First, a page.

East: Yellow rust explosion

Rain and some warmer days in the second week of March have encouraged an explosion of yellow rust.  Unsurprisingly, Oakley is the main culprit but numerous other varieties, especially in later drilled situations, are showing a lot of active yellow rust.  Brown rust, mildew and septoria are also all easily found. 

The combined effect is to trigger T0 fungicide treatments, in most cases utilising the eradicant benefits of products containing both triazole and morpholine.  The addition of chlorothalonil has generally been avoided as it can reduce disease control in highly eradicant situations. 

In all but the most forward crops the T0 timing is slightly prior to leaf 4 emergence.  It will therefore be vital to consider intervals (max 3-4 weeks) when deciding on the T1 timing, so as not to let disease back into the crop. Where yellow rust is the biggest concern then T0 treatments are being made more robust to improve both eradication and persistence and try to carry crops through to T1.

The earlier drilled and faster developing varieties, in many cases, will have already received the first split of their PGR program.  Again, robust treatments have been used in these higher lodging risk situations, with a view to following up with another robust treatment at T1. 

Managing lodging also requires careful use of nitrogen and accurate knowledge of SMN levels under these crops.  The more forward first wheats will start to have their first top dressing in the next week or two as they switch from vegetative to reproductive mode and stop producing additional tillers.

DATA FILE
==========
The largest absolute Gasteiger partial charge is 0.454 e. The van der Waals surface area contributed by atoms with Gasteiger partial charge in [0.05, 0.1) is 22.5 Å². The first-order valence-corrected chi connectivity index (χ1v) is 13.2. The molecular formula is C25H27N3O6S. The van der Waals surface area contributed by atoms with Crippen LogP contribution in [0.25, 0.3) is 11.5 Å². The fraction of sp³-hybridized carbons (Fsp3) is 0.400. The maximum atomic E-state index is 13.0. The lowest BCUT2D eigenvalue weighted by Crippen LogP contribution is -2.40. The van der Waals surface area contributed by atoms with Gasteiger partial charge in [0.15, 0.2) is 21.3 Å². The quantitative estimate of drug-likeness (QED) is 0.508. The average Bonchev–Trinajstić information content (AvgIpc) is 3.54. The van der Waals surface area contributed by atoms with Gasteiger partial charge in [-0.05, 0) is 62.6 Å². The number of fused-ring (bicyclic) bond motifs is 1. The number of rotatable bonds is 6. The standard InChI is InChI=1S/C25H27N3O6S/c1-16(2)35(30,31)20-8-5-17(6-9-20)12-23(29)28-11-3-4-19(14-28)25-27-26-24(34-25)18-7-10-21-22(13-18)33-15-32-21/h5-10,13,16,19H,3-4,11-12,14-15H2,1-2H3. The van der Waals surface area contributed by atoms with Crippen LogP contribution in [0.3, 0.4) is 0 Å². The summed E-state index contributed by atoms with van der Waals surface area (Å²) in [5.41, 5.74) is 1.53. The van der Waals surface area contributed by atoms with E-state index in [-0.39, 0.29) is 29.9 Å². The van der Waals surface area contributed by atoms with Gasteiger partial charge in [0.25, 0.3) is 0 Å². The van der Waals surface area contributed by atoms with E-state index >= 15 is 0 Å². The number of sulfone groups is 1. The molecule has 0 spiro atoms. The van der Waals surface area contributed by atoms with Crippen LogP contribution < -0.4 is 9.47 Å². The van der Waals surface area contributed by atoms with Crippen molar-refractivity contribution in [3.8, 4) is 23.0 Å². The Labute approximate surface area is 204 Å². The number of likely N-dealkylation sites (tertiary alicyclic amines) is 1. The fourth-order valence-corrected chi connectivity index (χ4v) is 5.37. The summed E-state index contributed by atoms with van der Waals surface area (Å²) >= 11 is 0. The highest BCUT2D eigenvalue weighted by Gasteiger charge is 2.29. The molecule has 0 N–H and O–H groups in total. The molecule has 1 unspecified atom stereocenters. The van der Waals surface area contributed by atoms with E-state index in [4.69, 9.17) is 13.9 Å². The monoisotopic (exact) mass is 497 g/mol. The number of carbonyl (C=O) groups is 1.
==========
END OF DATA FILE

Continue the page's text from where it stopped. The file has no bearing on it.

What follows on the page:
Oilseed rape is well into stem extension with most crops receiving a PGR-active fungicide to reduce final height, remove apical dominance, encourage side racemes and improve root mass. 

Pollen beetle has been active in most rape fields, although cooler damp conditions have reduced their movement through crops.  Again, this year, there is concern over pyrethroid resistance – especially in the Eastern counties – and some are switching to alternative modes of action to try to achieve better levels of control and greater product persistence.  Further fungicide treatments will be required to protect the crop from disease during the flowering period and to maintain crop health.

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